National Geographic : 2005 Aug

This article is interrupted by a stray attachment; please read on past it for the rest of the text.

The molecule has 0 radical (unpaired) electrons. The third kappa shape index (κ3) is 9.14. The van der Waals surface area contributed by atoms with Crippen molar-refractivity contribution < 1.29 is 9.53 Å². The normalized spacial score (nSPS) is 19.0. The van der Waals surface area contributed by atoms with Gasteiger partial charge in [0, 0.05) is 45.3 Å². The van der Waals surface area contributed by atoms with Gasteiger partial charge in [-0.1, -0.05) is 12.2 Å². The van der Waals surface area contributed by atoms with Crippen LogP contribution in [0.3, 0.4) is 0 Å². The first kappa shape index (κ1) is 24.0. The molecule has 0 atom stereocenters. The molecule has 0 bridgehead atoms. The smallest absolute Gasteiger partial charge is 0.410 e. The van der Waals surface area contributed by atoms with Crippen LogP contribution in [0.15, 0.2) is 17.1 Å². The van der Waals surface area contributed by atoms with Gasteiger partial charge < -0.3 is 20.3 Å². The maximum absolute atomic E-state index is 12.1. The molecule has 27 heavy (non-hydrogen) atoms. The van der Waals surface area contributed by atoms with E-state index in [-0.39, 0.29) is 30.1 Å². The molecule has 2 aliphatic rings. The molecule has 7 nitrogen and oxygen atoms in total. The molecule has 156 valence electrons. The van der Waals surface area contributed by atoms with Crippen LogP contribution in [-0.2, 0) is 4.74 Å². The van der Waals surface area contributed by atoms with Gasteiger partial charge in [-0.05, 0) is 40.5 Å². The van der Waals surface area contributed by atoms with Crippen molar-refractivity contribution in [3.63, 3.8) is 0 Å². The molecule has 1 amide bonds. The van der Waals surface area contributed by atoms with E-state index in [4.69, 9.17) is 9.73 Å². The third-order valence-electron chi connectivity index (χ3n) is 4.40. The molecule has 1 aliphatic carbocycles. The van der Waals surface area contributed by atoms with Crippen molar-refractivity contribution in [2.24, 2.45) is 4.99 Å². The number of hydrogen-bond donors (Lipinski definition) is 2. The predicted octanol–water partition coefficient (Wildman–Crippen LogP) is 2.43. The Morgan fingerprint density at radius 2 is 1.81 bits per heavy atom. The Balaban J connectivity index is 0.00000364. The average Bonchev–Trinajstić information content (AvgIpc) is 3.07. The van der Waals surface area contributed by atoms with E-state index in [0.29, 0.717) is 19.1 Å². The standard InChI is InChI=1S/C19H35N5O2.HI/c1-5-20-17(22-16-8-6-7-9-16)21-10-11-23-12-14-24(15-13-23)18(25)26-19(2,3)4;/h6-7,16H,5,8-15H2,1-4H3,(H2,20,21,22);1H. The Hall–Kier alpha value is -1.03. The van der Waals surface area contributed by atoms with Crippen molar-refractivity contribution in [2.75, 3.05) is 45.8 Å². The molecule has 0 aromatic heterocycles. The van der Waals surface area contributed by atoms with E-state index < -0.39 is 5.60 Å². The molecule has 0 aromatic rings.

Hallowed Ground I hope the article on Civil War battlefields awakened a rever ence in readers. These fields of death cannot fade from mem ory. They are too important, too humbling, and too full of the blood that built our nation. In our modern world of strip malls and fast food, the grand epic of humanity is being obliterated by instant material gratification. We are so quick to forget, and, as this article showed, our history is agonizingly fragile. LUKE WALKER Fort Wayne, Indiana I'm all for parks and open spaces, but I am opposed to restoring more land to commemorate those occasions-no matter how noble or glorious-when the principal activity was men kill ing other men. The car lots, the housing developments, and the pizza places may not be that FOR MORE INFORMATION To get NATIONAL GEOGRAPHIC please call 1-800-NGS-LINE (1-800-647-5463). Hearing-impaired TDD users may call 1-800 -548-9797. The magazine's website: nationalgeo graphic.com/magazine For an online index of all National Geographic publications, go to: nationalgeographic.com/publications attractive, but they represent people's efforts for a better life, and I'll choose them any day over a memorial to a blood stained field. WAYNE B. DIXON Gettysburg,Pennsylvania You state that many argue about the war's causes, yet you present only that it was "a struggle over slavery and freedom." While this is currently the popular view, it was not the opinion of most people of that time, including Abraham Lincoln, who wanted to preserve the Union at all costs. Except by a few abolitionists, slavery was not under attack at the beginning of the war. The men of the South, most of whom owned no slaves, were fighting to defend what they considered to be their sovereign country against an invading army. H. PARKS TILLY Fayetteville, Texas Kudos to Adam Goodheart for correctly placing the Civil War in the context of slavery. Apologists who wish to paint the Confeder acy as engaged in a noble lost cause will doubtless assert that states' rights was the real issue of the war, citing Lincoln's pri mary objective of preserving the Union. But while the North NATIONAL GEOGRAPHIC * AUGUST 2005 A A, Forum April 2005 "HallowedGround," a look at the state of Civil War battlefields, and the articleson early humans, "World of the Little People" and "The Path finders,"generated an abundance of mail. "ZipUSA: GuantanamoBay" received spiritedletters about whether the base should exist at all and about the treatment of its newest inhabitants-prisonersfrom the war on terror. NATIONAL GEOGRAPHIC SOCIETY "Forthe increase and diffusion of geographicknowledge." The National Geographic Society is chartered in Washington, D.C., as a nonprofit scientific and educational organization. Since 1888 the Society has supported more than 7,500 explorations and research projects, adding to knowledge of earth, sea, and sky. JOHN M. 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